What could be done?
We were just ordinary people, living ordinary lives until the day it all changed. None of us knew much about how the world around us worked and was organised. We all just got on with life as best we could, while around us this huge complex beast that provided us with food, water, power, law and order, security and everything else that went about the business of keeping us going.
So, when it all fell apart that day, most of us were left stranded like fish left behind on land after a flash flood.
Later, when it was safe to go back, we found so many bodies with a phone in their hand as though they’d died on hold waiting for someone… them, the authorities, society, to come to their rescue. We’d all become so use to having someone to call, to come to our rescue. So we did not know how to cope when it was that system itself – not just the emergency services, but the complexity of society – that failed.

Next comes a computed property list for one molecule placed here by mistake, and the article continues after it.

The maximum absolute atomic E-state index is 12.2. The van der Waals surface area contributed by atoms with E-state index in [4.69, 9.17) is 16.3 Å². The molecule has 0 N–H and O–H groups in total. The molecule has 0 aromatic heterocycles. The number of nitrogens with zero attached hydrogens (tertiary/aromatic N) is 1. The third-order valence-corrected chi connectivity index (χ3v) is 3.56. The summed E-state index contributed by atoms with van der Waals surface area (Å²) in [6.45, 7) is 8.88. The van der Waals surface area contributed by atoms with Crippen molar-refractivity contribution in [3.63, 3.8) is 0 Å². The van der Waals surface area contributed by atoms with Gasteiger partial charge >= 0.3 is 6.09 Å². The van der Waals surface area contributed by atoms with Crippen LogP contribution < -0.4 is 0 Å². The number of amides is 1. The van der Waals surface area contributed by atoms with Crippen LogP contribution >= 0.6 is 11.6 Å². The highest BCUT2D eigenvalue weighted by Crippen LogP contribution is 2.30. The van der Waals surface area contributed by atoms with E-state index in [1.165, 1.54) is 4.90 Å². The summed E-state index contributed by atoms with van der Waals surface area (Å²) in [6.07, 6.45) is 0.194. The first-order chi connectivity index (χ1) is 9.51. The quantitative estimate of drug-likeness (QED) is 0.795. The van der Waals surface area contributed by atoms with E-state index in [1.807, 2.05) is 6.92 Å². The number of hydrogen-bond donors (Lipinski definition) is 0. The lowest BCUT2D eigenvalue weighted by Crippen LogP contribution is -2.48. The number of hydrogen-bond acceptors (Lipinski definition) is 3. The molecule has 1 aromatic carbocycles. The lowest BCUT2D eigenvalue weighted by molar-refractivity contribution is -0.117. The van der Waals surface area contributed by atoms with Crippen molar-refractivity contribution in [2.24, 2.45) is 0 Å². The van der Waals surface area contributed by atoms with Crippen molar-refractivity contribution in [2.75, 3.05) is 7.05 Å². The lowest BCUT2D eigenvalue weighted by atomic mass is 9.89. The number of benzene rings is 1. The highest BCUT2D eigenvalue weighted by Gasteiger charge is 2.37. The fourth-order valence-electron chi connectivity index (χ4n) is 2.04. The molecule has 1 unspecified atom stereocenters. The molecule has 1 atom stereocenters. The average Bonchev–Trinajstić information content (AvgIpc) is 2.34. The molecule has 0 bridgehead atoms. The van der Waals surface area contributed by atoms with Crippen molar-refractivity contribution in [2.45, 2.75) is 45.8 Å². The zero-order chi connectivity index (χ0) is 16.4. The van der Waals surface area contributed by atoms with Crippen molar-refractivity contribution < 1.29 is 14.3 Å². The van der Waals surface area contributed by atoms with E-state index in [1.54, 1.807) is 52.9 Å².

Of course, around the fires at night we sit and speculate about what went wrong, how it all came to end so completely, utterly, and so suddenly.
The morning of the day was not special, unremarkable, just another Tuesday and then – without warning, out of the blue, or more accurately out of the grey November sky it happened and everybody’s world fell apart.
I don’t think any of us realised just how fragile the system was. Or how thin a veneer over our animalistic instincts society was.
It all fell apart so quickly. There are still – even now – those amongst us, me included, who think those that died that day were the lucky ones, not us who still survive somehow.